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Never let it be said that Mark Hunt doesn’t wear his emotions on his sleeve.

Now in his 43rd year, the veteran heavyweight competes this weekend opposite Curtis Blaydes in the UFC 221 co-main event in Perth, Australia, and in his two-decade fighting career has seen practically everything that the sport can offer. With that, he says, comes a feeling of peace from what can happen inside the cage.

Professional sports are notoriously difficult to walk away from for some. While Hunt is certainly approaching a vintage which will one day soon mandate he hangs up his gloves once and for all, the fact remains that Hunt is still a tough ask for anyone in the UFC’s heavyweight fold — as Derrick Lewis discovered last summer.

But what is it about this particular line of work which still appeals to Hunt, even after all of these years?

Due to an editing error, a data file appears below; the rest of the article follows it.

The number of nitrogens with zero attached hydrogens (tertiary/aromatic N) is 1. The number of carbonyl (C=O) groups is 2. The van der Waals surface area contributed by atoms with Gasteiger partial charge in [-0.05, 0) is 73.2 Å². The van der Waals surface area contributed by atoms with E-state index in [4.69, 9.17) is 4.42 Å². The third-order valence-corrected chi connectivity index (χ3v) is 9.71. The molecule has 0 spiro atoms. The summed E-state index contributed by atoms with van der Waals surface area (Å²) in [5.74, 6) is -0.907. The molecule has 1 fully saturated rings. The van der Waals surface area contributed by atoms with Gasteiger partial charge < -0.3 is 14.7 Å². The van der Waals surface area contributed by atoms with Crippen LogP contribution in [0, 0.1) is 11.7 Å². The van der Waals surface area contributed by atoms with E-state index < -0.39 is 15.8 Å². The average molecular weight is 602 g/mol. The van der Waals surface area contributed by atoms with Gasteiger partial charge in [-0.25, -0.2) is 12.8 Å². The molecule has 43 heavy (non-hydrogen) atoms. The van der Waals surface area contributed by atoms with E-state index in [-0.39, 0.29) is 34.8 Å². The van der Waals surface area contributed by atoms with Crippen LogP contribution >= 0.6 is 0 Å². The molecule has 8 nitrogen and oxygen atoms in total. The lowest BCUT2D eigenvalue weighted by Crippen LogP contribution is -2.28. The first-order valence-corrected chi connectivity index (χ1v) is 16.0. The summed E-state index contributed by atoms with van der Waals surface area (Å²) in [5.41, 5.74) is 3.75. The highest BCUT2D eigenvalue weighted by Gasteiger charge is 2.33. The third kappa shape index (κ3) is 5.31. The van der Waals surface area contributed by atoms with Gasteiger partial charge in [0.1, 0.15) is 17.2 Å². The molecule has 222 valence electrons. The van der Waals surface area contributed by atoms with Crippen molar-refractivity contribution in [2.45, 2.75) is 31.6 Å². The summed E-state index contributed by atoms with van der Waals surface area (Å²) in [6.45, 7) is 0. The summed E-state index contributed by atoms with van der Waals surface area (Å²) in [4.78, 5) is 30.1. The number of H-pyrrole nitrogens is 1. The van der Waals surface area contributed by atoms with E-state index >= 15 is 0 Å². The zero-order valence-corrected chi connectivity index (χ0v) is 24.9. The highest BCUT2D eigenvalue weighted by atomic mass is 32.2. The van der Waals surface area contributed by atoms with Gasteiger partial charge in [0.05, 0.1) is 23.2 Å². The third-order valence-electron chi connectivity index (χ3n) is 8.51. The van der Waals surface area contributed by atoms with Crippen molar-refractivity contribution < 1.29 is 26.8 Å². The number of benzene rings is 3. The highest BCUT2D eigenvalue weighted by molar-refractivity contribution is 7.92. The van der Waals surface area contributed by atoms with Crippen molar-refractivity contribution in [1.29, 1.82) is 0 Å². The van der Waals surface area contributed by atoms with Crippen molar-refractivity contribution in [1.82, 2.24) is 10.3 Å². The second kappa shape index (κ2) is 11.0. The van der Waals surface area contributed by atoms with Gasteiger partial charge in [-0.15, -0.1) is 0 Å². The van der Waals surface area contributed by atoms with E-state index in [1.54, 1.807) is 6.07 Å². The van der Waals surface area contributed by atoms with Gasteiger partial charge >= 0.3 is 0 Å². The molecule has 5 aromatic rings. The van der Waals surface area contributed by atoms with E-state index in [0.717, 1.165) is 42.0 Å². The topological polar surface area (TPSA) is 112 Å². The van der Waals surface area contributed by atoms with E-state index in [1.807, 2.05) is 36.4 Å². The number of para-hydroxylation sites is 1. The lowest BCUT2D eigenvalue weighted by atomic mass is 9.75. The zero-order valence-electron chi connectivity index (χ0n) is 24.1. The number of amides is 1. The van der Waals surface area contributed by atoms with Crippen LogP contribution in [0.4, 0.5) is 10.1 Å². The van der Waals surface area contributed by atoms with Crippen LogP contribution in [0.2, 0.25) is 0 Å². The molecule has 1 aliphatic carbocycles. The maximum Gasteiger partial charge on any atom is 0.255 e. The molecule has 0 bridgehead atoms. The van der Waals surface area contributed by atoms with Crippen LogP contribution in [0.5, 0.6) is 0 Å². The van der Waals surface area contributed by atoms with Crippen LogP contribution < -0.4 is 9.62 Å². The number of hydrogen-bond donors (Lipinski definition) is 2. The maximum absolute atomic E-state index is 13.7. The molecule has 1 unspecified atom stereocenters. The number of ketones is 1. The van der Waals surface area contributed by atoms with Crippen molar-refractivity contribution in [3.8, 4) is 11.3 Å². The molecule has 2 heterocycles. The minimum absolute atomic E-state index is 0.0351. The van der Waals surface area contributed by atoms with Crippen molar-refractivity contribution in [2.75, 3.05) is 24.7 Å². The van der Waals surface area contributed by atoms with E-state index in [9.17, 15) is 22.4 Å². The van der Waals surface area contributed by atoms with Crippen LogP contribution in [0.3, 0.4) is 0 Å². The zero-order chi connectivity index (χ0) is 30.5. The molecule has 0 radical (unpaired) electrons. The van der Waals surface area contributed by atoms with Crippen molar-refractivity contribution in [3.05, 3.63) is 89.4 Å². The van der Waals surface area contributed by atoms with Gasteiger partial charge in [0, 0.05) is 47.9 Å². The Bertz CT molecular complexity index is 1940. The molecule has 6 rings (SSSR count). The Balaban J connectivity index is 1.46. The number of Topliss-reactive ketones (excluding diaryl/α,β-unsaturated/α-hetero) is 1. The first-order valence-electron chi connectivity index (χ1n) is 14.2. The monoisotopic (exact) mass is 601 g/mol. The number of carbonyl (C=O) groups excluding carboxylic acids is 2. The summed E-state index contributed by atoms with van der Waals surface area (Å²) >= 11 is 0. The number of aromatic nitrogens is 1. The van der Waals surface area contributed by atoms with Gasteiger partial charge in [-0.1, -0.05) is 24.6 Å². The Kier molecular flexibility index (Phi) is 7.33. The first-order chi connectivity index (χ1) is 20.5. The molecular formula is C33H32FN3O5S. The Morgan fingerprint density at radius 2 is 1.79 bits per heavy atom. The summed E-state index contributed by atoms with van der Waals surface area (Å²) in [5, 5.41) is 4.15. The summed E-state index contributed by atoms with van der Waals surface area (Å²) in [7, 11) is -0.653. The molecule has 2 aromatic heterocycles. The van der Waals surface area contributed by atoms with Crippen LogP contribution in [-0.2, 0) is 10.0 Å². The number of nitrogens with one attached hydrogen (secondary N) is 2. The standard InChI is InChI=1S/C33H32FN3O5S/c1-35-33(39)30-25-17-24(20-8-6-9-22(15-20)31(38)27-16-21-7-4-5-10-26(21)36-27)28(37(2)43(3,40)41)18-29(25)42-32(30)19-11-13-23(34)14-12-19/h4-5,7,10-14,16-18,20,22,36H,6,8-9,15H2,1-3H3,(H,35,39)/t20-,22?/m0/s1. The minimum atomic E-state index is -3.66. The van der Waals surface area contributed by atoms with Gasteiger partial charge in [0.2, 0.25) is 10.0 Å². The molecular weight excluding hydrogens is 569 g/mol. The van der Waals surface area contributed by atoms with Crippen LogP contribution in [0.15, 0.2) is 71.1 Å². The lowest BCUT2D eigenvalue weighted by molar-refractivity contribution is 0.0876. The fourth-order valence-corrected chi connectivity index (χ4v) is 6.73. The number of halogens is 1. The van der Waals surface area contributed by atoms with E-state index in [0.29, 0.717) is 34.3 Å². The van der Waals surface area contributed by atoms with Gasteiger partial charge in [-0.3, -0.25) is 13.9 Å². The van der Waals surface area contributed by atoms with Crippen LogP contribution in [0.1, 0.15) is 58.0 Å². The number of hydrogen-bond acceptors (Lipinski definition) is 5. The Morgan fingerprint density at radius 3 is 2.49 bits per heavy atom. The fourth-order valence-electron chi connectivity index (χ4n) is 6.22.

“I can’t explain it to you,” Hunt said in an interview with the Sydney Morning Herald. “Only fighters now how it feels – to walk out there in front of the world.”

Hunt has made that walk 26 times already in his professional mixed martial arts career, as well as countless other times in the realms of boxing and kickboxing, and with that type of experience comes a personal trade-off. In order to be successful, you must be at peace with what might happen inside the cage.

“I’m a modern day gladiator … give me that glorious f–king death!” he says.  “I say that to my wife and she says ‘don’t be stupid’.

“I’m prepared to give it everything. That’s probably why I’ve been a fighter for so long at the top end – because I’m prepared to go and die in there.”

With Robert Whittaker’s injury withdrawal from the card, the focus shifts to Hunt as the most experienced homegrown fighter on this weekend’s card in Australia. In Blaydes, he will meet something of a mirror image — a gargantuan heavyweight with a predilection to ending fights swiftly and with his hands.

“I don’t really know much about Curtis – he’s pretty new, I think he’s a wrestler – I let my coaches do the research, I just prepare myself for a fight. I’m in there gunning hard. Whether I win or lose someone’s gonna get their teeth smashed in.

“I love fighting at home, I love to bring my family along to watch – there’s a lot of advantages … but at the end of the day it doesn’t matter where you fight. I’m like a viking, I can fight wherever I want.”